At both the pillar level and the overall SoVI construct level, confirmatory models did not fit the data and showed low reliability, indicating that the SoVI model applied to the New York region following Hurricane Sandy was not portable to a statewide vulnerability analysis in Florida. The establishment of well-fitting confirmatory factor models is the minimum requirement to establishing unidimensional, reliable indices of social vulnerability which can then be examined for generalizability. Results from our study indicated that this minimum requirement is not met for the pillar approach to SoVI put forth by Rufat and colleagues (2019), at least not with the proposed set of indicators. The consistently poor fit of our attempted models suggests that the theorized SoVI pillars may not adequately capture latent commonalities between groups of census variables that are thought to measure common vulnerabilities. While the socioeconomic status latent variable did achieve acceptable fit and reliability after considerable modification, this is likely a consequence of overfitting the model. When a model is excessively modified, it will fit the observed data very well; however, the likelihood that such a data-driven model will generalize to new samples is substantially lower than if the theorized model had fit the data well without modification (Babyak 2004). This general finding aligns with criticism of the internal consistency and construct validity of SoVI (Spielman et al. 2020), further suggesting that all indicators of social vulnerability may not be applicable to every community. On the other hand, achieving an acceptable model does provide some degree of optimism that at least the socioeconomic dimension of SoVI may be generalizable across contexts.
While a number of factors likely explain why these models failed to fit the data, one reason stems from properties of the indicator variables, pointing to important considerations for future attempts to fit SoVI models. A critical step in these attempts is an examination of the distribution of each indicator. In our data, several variables were constants or near constants for Florida (e.g., percent working in the extractive sector; percent Native American). Variables with no or low variability do not contribute to covariation and detract from the fit of the model. Moreover, a variable with low to no variance cannot serve as an informative predictor of some outcome, such as hardships during disaster recovery. Finding differences in the variation of indicators across datasets, as is the case when our data are compared to the data on Hurricane Sandy presented by Rufat and colleagues (2019), suggests that indicators may be region and disaster specific, limiting the generalizability of social vulnerability models in general and SoVI in this case.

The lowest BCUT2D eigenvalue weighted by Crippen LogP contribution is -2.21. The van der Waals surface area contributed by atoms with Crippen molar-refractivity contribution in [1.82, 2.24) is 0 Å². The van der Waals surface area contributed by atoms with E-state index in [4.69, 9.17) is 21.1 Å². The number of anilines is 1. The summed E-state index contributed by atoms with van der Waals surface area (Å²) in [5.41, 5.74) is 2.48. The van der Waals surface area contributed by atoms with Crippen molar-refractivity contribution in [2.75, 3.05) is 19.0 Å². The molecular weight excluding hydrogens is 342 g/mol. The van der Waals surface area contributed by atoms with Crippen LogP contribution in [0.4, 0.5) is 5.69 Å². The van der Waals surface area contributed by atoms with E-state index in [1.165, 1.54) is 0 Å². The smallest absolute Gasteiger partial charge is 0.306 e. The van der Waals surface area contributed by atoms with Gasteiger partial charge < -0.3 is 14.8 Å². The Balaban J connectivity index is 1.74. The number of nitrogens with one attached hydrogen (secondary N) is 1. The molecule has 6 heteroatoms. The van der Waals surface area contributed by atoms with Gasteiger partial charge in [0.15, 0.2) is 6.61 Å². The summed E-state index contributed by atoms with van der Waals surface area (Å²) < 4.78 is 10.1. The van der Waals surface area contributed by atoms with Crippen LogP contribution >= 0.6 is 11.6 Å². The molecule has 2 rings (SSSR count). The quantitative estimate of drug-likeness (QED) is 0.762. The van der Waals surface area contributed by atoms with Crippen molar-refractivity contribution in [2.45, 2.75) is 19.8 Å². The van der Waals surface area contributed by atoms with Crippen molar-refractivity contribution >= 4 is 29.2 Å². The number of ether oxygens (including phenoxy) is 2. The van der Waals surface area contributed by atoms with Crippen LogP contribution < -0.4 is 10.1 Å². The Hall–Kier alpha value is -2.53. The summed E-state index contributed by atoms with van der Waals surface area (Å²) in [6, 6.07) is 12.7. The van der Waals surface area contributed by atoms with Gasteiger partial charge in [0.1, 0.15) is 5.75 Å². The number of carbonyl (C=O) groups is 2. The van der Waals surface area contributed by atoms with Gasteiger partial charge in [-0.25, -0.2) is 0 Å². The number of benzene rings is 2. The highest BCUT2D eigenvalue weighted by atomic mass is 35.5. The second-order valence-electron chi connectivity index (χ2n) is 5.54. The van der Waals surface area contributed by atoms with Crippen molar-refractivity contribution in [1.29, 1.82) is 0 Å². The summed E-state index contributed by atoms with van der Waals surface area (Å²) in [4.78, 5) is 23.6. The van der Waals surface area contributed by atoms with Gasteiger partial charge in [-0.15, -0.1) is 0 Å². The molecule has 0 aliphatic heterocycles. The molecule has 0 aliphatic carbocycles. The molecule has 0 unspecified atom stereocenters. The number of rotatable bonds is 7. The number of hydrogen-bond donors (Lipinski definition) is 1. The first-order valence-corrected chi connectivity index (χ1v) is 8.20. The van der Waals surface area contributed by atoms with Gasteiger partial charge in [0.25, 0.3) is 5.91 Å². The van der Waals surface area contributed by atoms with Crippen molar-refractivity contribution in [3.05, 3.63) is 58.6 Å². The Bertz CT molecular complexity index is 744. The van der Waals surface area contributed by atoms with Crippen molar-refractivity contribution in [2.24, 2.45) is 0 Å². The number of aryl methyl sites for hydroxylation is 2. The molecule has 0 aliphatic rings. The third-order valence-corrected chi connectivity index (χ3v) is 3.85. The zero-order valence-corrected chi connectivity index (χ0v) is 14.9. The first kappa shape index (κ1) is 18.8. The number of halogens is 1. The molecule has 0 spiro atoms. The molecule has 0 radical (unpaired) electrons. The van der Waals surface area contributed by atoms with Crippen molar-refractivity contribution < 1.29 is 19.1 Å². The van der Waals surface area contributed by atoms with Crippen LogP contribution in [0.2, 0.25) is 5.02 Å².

Given that generalizability is essential for prediction, it seems important to identify a minimum set of indicators that are likely useful across situations and therefore generalizable. To the extent, it is possible to identify a minimum number of indicators that are generalizable, these indicators could serve as anchor items (i.e., items used across all regions and contexts in the assessment of vulnerability to disasters). For each use case, the generalizable anchor items could be combined with specific indicators that are more variable across certain disasters and regions. Multiple group latent variable models represent a promising methodology for pursuing such an approach, as they allow a combination of invariant and region/disaster specific indicators. In order to test the notion of a SoVI that includes a set of fixed generalizable indicators and a subset of specific ones that may vary across disasters or regions, researchers would need data across multiple disasters and regions, all contributing a comparable set of measures.
Many indicators depend on context for their valence in social vulnerability and may not be theorized to consistently increase or decrease social vulnerability. For example, a greater percent Hispanic may result in greater vulnerability in a less diverse region such as northern Florida, but may buffer households from vulnerability in more diverse places like South Florida, particularly in Florida’s most populous county, Miami-Dade, where the majority of the population is Hispanic. Consequently, while Rufat and colleagues’ (2019) SoVI pillars made theoretical sense for the New York metropolitan area, Florida’s sociodemographic context may present a challenge to constructing them using this set of 27 indicators.